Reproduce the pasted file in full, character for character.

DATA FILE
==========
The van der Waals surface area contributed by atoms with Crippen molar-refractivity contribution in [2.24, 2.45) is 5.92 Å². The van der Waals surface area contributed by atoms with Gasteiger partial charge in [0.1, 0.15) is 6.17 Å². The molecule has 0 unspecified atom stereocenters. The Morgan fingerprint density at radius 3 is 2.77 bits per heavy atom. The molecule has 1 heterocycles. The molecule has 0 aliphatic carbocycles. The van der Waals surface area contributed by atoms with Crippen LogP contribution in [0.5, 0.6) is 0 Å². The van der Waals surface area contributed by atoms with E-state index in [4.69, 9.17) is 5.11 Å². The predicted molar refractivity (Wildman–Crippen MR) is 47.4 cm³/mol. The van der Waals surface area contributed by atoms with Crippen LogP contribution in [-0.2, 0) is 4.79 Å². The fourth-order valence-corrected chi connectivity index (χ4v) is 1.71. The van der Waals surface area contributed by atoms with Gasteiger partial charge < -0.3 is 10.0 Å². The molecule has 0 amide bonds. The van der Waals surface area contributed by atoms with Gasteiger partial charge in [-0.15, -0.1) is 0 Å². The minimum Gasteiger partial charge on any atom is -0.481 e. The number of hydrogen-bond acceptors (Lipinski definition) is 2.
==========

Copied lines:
The van der Waals surface area contributed by atoms with Crippen molar-refractivity contribution in [2.24, 2.45) is 5.92 Å². The van der Waals surface area contributed by atoms with Gasteiger partial charge in [0.1, 0.15) is 6.17 Å². The molecule has 0 unspecified atom stereocenters. The Morgan fingerprint density at radius 3 is 2.77 bits per heavy atom. The molecule has 1 heterocycles. The molecule has 0 aliphatic carbocycles. The van der Waals surface area contributed by atoms with Crippen LogP contribution in [0.5, 0.6) is 0 Å². The van der Waals surface area contributed by atoms with E-state index in [4.69, 9.17) is 5.11 Å². The predicted molar refractivity (Wildman–Crippen MR) is 47.4 cm³/mol. The van der Waals surface area contributed by atoms with Crippen LogP contribution in [-0.2, 0) is 4.79 Å². The fourth-order valence-corrected chi connectivity index (χ4v) is 1.71. The van der Waals surface area contributed by atoms with Gasteiger partial charge < -0.3 is 10.0 Å². The molecule has 0 amide bonds. The van der Waals surface area contributed by atoms with Gasteiger partial charge in [-0.15, -0.1) is 0 Å². The minimum Gasteiger partial charge on any atom is -0.481 e. The number of hydrogen-bond acceptors (Lipinski definition) is 2.